Review how to better prepare your portfolio for a downturn – and how to take advantage of one if it occurs.
Market volatility is an inevitable part of investing. And it’s understandable that tumultuous times will likely trigger emotional responses to match. But it’s important to remember to take a deep breath, pick up the phone and talk to a trusted advisor – one who has seen an unpredictable market or two and the subsequent recovery.
The best-performing asset class often changes from year to year, and as shown in the chart below, the difference between the best- and worst-performing in any year can be significant. Most times this is due to correlation – a statistical measure of how two securities move in relation to each other. If returns are negatively correlated, when one return declines, another return is likely rising. And while diversification does not assure a profit or protect against loss in declining markets, it provides the opportunity to reduce risk, temper volatility and enhance risk-adjusted returns.
Diversification does not ensure a profit or protect against loss. The process of rebalancing may result in tax consequences. Every investor’s situation is unique and you should consider your investment goals, risk tolerance and time horizon before making any investment. Investing involves risk and you may incur a profit or loss regardless of strategy selected.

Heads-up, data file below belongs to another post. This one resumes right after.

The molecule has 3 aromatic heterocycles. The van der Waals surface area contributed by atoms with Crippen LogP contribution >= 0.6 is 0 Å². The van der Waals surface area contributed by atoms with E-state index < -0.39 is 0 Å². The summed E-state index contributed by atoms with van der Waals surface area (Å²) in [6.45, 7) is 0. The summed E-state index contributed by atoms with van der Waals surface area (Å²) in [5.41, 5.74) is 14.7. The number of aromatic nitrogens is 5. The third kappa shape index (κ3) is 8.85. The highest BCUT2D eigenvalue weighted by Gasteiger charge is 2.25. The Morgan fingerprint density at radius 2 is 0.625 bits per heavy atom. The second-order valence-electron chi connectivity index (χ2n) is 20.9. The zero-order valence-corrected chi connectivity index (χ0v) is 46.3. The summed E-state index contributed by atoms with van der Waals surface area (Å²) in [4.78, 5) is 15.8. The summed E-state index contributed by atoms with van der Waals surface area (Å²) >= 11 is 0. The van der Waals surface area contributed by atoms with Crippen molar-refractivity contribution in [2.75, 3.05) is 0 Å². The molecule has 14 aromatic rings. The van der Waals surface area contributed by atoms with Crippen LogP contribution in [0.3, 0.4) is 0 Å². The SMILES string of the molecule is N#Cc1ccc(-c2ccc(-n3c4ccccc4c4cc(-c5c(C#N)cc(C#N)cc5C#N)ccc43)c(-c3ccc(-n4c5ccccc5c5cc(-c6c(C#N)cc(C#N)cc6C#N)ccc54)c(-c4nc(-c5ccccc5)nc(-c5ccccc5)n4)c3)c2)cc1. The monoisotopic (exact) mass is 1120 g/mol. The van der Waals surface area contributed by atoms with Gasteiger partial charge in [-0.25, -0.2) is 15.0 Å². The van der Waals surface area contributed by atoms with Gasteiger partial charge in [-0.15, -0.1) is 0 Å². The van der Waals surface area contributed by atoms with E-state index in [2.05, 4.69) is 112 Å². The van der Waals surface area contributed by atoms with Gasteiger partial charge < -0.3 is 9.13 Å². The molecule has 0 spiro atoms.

Just like life, the market has ups and downs. For example, the chart below highlights several S&P 500 index pullbacks in recent years. While it illustrates that declines are fairly common, it also shows the gains that followed each time. But you have to participate, not withdraw, to benefit from those gains. The chart also reveals that investors who chose to pull their money out of equities during those periods may have missed some of the market’s biggest gains because some of the market’s best days came right after periods of steep decline. Also, remember that a decline can present opportunities to buy quality investments while they’re temporarily undervalued. This can enable you to invest in high-quality companies at lower prices and capture additional value.
Source: Morningstar; Past performance may not be indicative of future results. There is no assurance these trends will continue. The market value of securities fluctuates and you may incur a profit or a loss. This analysis does not include transaction costs which would reduce an investor’s return. The S&P 500 is an unmanaged index of 500 widely held stocks. An investment cannot be made directly in this index.
When considering market volatility, topics you may want to discuss with your advisor include: